Read the full text of Dr Hamish Meldrum’s letter to the profession in response to the publication of the Government’s health White Paper.
Dr Meldrum wrote to doctors on Friday 30 July 2010.
BMA chair Dr Hamish Meldrum BMA chair Dr Hamish Meldrum The letter
The publication of the health White Paper will, no doubt, have left you with many questions about the impact this is likely to have on you and your patients.
I am writing to you to let you know how the BMA is responding and will continue to respond to the consultation process that is currently taking place on the NHS in England, how we intend to keep members informed of progress, how the BMA can and will support members and, just as importantly, how you can give us your views on the consultation.
Just over two weeks ago, the Secretary of State for Health in England, launched the health White Paper, Equity and Excellence: Liberating the NHS, and, following this, there have been further consultation papers on specific aspects of what is proposed. If you haven’t read these documents – or, at the very least, the summaries on the BMA website – I urge you to do so by visiting www.bma.org.uk/healthcare_policy/index.jsp.
Taken together, these proposals represent very significant changes to the organisation of health services in England. The proposals include increased responsibilities for doctors, the phasing out of PCTs and SHAs and a greater focus on outcomes, as well as perceived threats to education and national terms and conditions of service.
There are also very significant proposals for the future of public health, with closer working with local authorities and ring-fenced budgets intended to ensure the provision of a wider public health agenda.
Clearly, the changes proposed are significant and wide ranging. Many consider the White Paper to be something of a large curate’s egg; good in parts, bad in parts, unclear in parts and even internally inconsistent in parts. Many are concerned that it will increase the role of the market in healthcare and result in the increased participation of the commercial sector.
Despite, and more importantly, because of these concerns, the BMA believes that it is absolutely vital that we critically engage with the consultation process. Government has clearly indicated its overall direction of travel and non-engagement in the consultation period would greatly increase the risk of bringing about the adverse outcomes that many of you fear. The proposals will have a huge impact on you and your patients and it is through critical engagement that the BMA will be best able to ensure that the views of the profession are represented in the consultation process.
One of the key planks of the government’s proposals is to devolve more involvement and financial control in commissioning to GPs. The BMA has made it abundantly clear that, for commissioning to be successful, there must be the fullest engagement with secondary care colleagues and, indeed, with the public. There is an opportunity here for doctors to take more control over their working lives and the design of services for their patients, but only by working together, in partnership, will doctors be able to maintain or even improve these services in these financially constrained times.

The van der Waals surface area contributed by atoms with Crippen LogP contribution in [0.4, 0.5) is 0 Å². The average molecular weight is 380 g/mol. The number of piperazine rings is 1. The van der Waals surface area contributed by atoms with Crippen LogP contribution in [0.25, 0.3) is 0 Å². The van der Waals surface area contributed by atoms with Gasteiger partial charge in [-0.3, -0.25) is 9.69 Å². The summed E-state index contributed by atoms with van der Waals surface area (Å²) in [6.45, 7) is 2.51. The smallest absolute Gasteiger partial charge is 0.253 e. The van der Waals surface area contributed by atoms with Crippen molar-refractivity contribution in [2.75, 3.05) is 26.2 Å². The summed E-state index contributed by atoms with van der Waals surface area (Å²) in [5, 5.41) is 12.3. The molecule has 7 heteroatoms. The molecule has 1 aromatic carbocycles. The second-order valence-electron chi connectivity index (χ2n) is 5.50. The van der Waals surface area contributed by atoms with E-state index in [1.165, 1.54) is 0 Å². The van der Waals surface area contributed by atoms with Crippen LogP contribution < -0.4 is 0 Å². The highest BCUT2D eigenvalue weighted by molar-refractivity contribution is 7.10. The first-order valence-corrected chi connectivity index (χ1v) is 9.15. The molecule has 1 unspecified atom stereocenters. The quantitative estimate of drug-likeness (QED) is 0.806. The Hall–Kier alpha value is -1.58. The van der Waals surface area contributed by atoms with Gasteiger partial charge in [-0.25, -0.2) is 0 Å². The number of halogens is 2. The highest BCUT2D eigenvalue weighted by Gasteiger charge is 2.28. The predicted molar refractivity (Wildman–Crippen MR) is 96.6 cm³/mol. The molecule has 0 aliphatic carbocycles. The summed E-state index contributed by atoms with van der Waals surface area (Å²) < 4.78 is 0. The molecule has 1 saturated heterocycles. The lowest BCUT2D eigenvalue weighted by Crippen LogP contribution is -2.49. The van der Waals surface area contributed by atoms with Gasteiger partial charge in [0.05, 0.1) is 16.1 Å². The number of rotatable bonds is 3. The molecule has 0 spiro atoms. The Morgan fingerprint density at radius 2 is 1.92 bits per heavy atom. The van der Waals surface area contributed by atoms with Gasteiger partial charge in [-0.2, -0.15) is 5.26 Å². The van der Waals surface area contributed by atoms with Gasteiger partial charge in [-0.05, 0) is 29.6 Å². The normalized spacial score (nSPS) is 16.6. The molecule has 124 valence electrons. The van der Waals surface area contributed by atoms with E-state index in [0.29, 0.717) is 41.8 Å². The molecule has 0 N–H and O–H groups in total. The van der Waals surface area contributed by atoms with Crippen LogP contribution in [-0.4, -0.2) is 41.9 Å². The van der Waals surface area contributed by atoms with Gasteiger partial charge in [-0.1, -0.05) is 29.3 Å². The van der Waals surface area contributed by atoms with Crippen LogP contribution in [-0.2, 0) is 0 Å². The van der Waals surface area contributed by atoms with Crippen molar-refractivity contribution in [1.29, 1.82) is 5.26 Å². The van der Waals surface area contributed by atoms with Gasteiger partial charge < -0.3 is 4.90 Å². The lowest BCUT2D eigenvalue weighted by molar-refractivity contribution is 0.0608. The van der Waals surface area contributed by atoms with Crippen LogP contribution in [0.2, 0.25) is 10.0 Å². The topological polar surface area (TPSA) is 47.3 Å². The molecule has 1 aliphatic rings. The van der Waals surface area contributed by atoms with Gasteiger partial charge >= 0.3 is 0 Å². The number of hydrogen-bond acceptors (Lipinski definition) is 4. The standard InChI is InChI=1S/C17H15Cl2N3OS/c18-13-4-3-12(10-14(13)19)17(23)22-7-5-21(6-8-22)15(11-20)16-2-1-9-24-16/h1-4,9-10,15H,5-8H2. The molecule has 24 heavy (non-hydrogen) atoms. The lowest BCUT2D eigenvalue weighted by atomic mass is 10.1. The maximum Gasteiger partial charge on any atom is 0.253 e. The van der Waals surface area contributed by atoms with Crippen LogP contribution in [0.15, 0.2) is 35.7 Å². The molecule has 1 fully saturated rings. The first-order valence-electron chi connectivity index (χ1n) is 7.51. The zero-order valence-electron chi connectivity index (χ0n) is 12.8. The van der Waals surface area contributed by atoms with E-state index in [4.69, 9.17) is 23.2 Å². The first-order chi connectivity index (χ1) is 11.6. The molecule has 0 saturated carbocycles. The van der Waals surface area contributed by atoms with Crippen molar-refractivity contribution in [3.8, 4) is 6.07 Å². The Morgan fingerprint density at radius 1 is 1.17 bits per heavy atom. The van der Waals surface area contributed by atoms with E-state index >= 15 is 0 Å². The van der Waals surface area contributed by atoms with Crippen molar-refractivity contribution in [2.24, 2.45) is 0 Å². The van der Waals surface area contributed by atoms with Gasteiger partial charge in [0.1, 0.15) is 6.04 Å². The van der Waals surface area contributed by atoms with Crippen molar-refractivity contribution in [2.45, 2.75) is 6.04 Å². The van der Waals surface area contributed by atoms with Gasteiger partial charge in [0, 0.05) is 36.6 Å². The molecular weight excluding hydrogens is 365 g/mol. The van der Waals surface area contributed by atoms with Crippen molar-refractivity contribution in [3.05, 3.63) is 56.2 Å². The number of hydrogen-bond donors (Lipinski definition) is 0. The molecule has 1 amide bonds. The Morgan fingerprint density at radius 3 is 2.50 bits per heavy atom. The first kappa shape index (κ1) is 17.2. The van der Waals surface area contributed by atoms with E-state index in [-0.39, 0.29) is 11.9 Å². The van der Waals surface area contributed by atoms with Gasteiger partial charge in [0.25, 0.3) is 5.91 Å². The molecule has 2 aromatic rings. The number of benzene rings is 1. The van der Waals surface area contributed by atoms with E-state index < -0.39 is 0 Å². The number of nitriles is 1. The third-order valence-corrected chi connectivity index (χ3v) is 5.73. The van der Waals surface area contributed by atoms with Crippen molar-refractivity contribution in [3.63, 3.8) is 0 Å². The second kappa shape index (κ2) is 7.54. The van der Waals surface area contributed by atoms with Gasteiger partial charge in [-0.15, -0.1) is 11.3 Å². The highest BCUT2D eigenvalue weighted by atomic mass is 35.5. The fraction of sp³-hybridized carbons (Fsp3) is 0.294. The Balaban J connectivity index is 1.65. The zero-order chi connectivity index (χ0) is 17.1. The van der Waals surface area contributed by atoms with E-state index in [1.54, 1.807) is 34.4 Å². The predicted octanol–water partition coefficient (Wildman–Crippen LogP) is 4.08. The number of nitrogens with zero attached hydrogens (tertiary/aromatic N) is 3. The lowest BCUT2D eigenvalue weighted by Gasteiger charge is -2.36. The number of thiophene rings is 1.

Commissioning will also require high-quality management support and we fully expect that consortia will wish to engage with experienced NHS managers to work with them, both in developing their plans but also in the longer term.
We will also be working to ensure that, in developing the outcomes’ framework, any outcome measures are fair to doctors and understandable by patients.
By engaging with the consultation process, the BMA is not deserting our “Look After our NHS” campaign. Quite the reverse. We believe that it is only by responding critically to the challenges and the potential consequences of the government’s proposals that we can defend the founding principles of the NHS and the principles underpinning our campaign.
Although the proposals in the White paper apply to doctors working in the NHS in England, we are aware of concerns of colleagues in the three other nations that these proposals could have an adverse, knock-on effect in their countries. These concerns lie particularly in the areas of education and training, the preservation of national terms and conditions of service and whether unwelcome aspects of the market might leak across the English border.
I wish to assure you that the BMA will listen to these concerns and will be doing all it can to support members during this time. As well developing plans for practical guidance, advice and direct support, we will also seek to strengthen our local structures to help protect members on both a local and national scale. We will be giving you further information about these in due course.
We particularly welcome your views on all aspects of the White Paper. You can keep up-to-date on developments through BMA News, the special health White Paper pages on our website and via our weekly electronic newsletter. We will also be seeking more structured assessments of members’ opinions through various avenues. In the meantime, please tell us what you think by emailing us: email@example.com.
I am in no doubt that this is a very challenging agenda and that it is not without risk. There are challenges for the NHS, for the profession and for the BMA but I believe that it is vital that we rise to the challenge and, together, try to ensure that we mould these proposals into a set of solutions that can benefit our patients and the working lives of doctors.
Dr Hamish Meldrum
Chairman of Council, BMA